BAGHDAD (Reuters) - Iraqi troops have arrested 140 suspected al Qaeda members and other Sunni Arab militants in the past four days in raids on the northern city of Mosul, security officials said on Saturday.
Mosul is the last urban stronghold of a largely Sunni Arab insurgency that comprises Islamist groups such as al Qaeda plus some members of Saddam Hussein’s outlawed Baath party.
“This operation targets al-Qaeda and Baathists in the city ... and those collaborating with them,” said Defense Ministry spokesman Major-General Mohammed al-Askari.
He added the number of Iraqi forces had been increased around the city to cordon off insurgent activity.
A local security official who declined to be identified said the crackdown, conducted by an elite Iraqi anti-terrorist unit from Baghdad, netted 140 suspected insurgents. A hundred of the detainees had been moved to jails in Baghdad, he said.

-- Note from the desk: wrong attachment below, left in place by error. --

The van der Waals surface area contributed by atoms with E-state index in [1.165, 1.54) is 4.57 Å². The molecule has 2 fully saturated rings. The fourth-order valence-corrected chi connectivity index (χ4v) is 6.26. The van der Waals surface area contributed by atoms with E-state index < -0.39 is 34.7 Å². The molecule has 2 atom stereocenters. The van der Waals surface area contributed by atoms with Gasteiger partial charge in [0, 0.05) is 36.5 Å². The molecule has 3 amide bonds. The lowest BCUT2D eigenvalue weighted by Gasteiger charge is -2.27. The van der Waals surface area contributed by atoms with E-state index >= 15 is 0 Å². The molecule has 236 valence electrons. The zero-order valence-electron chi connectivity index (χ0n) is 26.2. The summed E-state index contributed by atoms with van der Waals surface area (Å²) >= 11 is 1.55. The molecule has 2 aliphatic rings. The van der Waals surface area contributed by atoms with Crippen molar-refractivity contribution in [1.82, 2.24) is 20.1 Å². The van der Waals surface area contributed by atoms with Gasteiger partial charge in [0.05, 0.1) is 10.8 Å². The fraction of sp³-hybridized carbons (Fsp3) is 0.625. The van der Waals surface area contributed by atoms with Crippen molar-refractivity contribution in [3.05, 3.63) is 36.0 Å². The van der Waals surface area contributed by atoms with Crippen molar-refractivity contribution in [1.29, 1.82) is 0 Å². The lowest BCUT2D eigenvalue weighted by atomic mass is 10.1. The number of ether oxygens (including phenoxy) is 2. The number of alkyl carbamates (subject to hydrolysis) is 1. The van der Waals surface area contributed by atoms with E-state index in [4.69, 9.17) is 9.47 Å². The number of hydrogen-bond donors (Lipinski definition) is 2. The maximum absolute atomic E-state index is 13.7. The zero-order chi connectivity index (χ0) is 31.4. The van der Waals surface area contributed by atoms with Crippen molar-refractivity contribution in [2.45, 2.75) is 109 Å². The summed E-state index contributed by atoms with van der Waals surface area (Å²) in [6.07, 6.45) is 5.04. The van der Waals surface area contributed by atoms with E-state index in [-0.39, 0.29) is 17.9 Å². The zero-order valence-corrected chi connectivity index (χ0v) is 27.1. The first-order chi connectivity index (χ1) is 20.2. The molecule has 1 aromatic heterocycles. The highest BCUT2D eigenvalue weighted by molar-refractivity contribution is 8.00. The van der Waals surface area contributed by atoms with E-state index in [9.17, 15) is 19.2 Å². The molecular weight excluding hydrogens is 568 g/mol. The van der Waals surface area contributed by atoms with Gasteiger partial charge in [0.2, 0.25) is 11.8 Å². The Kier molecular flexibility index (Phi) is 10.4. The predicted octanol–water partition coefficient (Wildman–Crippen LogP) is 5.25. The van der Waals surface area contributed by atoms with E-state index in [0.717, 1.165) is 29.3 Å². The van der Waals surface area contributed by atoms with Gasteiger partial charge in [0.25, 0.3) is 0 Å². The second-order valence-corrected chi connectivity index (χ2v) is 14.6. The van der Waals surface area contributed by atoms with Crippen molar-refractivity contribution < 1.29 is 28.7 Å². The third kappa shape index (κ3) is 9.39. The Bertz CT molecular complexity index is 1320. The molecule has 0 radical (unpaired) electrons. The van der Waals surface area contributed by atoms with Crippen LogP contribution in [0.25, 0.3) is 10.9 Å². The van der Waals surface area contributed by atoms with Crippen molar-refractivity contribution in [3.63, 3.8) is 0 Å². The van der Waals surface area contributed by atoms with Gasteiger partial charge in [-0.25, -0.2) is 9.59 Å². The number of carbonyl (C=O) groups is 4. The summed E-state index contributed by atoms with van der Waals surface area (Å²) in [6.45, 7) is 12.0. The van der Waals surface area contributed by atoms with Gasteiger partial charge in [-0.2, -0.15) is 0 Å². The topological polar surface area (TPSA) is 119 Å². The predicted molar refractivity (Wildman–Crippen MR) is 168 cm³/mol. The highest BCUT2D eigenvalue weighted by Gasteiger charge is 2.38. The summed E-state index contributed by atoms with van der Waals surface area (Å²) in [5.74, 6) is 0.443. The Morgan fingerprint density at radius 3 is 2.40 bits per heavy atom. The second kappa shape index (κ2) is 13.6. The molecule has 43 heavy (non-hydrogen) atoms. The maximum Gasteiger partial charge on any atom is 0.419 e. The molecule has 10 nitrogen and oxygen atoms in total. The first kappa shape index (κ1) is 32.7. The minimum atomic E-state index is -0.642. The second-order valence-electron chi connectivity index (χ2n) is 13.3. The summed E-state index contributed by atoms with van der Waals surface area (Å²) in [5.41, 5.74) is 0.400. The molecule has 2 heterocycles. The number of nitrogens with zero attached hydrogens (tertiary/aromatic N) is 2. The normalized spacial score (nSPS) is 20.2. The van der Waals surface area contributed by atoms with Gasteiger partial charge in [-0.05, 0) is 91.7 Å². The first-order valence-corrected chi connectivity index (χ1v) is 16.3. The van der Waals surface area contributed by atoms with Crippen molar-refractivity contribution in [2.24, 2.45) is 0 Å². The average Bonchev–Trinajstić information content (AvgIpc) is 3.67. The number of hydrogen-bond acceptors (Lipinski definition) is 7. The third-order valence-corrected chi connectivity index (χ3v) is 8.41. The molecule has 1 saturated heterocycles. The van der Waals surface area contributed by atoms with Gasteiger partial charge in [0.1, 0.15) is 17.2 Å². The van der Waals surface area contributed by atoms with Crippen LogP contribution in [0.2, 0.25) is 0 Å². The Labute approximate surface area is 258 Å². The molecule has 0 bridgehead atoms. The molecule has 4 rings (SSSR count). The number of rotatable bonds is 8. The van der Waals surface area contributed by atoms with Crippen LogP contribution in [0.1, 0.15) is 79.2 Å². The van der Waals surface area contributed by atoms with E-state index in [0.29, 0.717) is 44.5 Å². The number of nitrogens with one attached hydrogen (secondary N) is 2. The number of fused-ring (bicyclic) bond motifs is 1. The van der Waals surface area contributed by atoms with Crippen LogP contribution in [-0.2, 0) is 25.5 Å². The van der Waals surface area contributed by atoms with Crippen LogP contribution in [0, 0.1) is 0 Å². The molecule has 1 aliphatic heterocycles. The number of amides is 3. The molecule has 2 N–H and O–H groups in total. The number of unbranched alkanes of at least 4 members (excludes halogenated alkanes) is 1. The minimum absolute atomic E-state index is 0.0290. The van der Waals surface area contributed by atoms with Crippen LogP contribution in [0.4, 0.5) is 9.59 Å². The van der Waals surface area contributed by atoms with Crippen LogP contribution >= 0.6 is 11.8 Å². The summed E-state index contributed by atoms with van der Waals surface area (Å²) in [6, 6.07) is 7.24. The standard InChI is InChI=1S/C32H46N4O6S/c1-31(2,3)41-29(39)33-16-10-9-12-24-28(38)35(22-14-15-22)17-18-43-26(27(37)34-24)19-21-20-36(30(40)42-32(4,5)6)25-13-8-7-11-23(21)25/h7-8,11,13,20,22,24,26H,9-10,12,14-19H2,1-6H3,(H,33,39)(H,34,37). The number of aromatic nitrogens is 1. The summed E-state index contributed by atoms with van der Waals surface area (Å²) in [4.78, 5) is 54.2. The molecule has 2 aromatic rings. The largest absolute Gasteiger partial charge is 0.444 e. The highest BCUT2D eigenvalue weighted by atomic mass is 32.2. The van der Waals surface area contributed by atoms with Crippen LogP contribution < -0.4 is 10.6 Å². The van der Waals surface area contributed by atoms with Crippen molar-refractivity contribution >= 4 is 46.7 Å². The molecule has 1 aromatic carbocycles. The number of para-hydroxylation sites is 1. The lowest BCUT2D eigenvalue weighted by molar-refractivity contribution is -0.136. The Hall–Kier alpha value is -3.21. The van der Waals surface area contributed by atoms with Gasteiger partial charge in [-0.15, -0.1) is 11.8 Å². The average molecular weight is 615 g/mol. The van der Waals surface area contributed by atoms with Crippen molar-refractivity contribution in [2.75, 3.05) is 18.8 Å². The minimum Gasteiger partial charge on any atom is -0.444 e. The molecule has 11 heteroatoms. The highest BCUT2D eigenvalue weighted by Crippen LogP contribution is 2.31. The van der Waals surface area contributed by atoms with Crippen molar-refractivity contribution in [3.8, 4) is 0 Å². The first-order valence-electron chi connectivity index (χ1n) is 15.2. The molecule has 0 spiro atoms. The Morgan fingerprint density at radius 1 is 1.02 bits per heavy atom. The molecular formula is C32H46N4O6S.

He said that 100 others were still wanted by authorities.
Al Qaeda stepped up its presence in Mosul and surrounding Nineveh province after being defeated in western Iraq and Baghdad by Sunni Arab tribes allied with U.S. forces.
Though weakened since last year thanks to an increased presence of Iraqi security forces in Mosul, insurgents are still able to carry out frequent, lethal attacks in Mosul and across Nineveh.
Reporting by Khalid al-Ansary; Additional reporting by Tim Cocks in Baghdad; Writing by Tim Cocks; editing by Andrew Dobbie